The next, equally important, step is to let the sender now. This can be done in completely neutral, "egocentric" fashion: "I feel uncomfortable having that root password; I have deleted it and will not use it. I know whom to contact when I need access and will work on that machine together with them, if need be." If they are at all sensitive to security topics, they will get the point. If not, then it does not matter anyways. Do this communication in the same medium you got the password (just reply to the mail you got from them, obviously replacing the actuall password with "***") to get a paper trail, just in case.

Putting blame on them or even taking it to your boss seems to be a sure-fire way to not having such a great social environment afterwards, and will likely do nothing at all to further the security of your place.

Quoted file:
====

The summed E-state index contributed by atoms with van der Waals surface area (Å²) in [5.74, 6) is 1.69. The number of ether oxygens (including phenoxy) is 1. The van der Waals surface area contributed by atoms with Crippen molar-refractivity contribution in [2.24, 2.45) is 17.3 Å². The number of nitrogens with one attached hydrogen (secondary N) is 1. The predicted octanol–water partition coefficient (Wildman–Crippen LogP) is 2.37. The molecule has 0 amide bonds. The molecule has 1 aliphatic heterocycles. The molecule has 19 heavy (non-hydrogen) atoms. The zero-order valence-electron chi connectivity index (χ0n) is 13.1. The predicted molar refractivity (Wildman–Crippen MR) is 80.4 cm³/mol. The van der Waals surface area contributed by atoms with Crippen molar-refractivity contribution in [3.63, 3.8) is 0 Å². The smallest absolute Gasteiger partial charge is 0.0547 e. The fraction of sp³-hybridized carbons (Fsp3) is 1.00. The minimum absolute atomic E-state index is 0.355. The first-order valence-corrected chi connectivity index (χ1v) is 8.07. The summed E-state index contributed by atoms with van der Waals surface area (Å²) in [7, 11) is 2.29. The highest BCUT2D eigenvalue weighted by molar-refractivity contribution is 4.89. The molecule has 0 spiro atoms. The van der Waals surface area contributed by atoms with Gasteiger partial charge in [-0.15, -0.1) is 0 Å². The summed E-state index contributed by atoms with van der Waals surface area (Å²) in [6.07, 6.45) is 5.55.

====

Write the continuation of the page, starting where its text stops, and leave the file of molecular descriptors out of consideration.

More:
There is a reason that larger companies have a separate entity (CISO or something like that) to handle these issues outside of the general managerial hierarchy.

1

Personal anecdote time (because it's always personal anecdote time):

I left a company under, uh, less-than-favorable circumstances. I had been the CTO, so naturally I had access to every system. A few weeks later, I noticed that my user-name and password still worked on the production database.

This was typical of the kind of slip-shod behavior that led to my leaving in the first place. Disgruntled ex-employees are always the first suspects if there is a hacking attack, and if one happened, I didn't want anyone to be able to say that "Well, Malvolio still knows the password."

So I sent an impersonally worded email to the CEO, telling him to change it.

Two weeks later, I checked again, and it had not been changed. I sent the CEO an even more impersonally worded email, to the effect that if my password still worked in 48 hours, I would post the username and password on Hacker News.

My sources reported back that the CEO instantly called a meeting of all the remaining engineers and ordered that every password and every username in the system be changed.